A deeper look, though, reveals that the three musicians behind Menomena – Danny Seim, Brent Knopf, and Justin Harris – aren’t actually quite as compatible as they might seem. In fact, they’ve openly admitted that the creation of Mines was punctuated by countless soul-crushing arguments, and it seems remarkable that they were able to complete the album at all. Despite their obvious creative quirks, the members of Menomena are actually quite serious when dealing with one another; it seems the musical relationship they operate within is a gnarled one.
In their self-crafted statement for Mines, percussionist Danny Seim describes the creation of the album, saying, “Nothing holds up a process like an indispensable band member being both a perfectionist and a control freak. Especially when your band features three of these types. And we certainly haven’t gotten any more agreeable in our old age – quite the opposite. However, in the wake of brutal disagreements, unrelenting grudges and failed marriages (not to mention a world full of modern terrorism, natural disasters and economic collapse) somehow this band is still standing.”
Mines is the silver lining on a cloud that represents years of creative stagnation, difficulty, and compromise.
“… Just when a song became familiar to one of us, the other two members broke it apart again, breaking each others’ hearts along the way,” writes Seim. “We rerecorded, rebuilt, and ultimately resented each other.”
Through all of the negativity, though, the three members of Menomena have an underlying respect for one another as musicians. Menomena is, and has been, a band full of talented multi-instrumentalists and vocalists; the band lacks a central songwriter and has no rigid do’s or don’ts.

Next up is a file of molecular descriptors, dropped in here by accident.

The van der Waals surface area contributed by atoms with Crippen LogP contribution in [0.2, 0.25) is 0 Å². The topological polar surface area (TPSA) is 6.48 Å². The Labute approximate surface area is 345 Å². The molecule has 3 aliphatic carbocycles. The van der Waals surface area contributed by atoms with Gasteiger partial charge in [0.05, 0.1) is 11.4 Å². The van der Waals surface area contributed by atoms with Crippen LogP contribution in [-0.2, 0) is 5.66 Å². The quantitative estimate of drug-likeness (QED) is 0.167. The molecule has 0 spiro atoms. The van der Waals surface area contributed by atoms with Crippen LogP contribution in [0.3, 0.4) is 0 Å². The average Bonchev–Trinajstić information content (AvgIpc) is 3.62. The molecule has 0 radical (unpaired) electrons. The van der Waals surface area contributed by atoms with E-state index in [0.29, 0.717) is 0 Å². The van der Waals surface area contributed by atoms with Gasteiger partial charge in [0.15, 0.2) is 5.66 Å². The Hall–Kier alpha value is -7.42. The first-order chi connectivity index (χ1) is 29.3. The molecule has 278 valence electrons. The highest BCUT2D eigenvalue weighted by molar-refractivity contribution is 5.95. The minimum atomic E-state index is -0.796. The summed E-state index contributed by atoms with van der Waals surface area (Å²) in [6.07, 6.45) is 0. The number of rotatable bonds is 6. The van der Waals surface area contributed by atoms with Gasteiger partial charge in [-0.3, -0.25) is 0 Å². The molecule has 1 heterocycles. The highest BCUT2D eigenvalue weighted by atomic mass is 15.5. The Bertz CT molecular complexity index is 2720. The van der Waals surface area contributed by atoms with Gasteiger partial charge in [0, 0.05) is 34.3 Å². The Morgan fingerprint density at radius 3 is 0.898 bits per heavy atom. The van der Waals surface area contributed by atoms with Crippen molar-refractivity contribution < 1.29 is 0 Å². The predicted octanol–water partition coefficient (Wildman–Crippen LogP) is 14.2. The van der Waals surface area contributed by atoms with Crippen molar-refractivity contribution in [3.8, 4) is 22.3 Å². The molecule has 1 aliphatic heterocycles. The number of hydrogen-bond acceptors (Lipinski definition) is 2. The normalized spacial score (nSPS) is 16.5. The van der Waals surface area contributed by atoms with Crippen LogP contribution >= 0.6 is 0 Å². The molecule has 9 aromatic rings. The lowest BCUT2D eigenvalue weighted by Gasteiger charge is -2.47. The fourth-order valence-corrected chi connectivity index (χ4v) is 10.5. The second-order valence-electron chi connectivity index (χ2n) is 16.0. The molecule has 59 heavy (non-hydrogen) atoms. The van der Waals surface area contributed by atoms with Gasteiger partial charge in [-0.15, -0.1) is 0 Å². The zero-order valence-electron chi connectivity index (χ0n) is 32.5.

“We know each other’s sounds,” says keyboardist and guitarist Brent Knopf. “I happen to be a pretty big fan of Danny and Justin’s… I like what they do, and I think where our styles overlap and mesh, it kind of creates a kind of weird byproduct.”
But just as Seim, Knopf, and Harris have no clear rules on songwriting, they have no clear method for dispute resolution.
“With Menomena, we have three bus drivers all kind of trying to steer the ship. It makes it a complicated process for decision-making,” explains Knopf. “A lot of it is subtle things. Sometimes it’s through talking, I guess… Sometimes it’s with tacit approval; sometimes it’s just like, people not wanting anything to happen, so they never reply, so it never gets done.”
– Brent Knopf, Keyboardist and Guitarist of Menomena
Listen to “Five Little Rooms” – DOWNLOAD MP3
Luckily, there always seems to be an upside to the downsides Menomena faces.
“On the positive side, you have three pretty passionate guys fighting for what they feel is best, and so far, I feel pretty good about what results from that process,” Knopf admits. “It’s kind of a brutal process, but still. Ideally, whatever emerges and passes all three of our tests is hopefully something of substance.”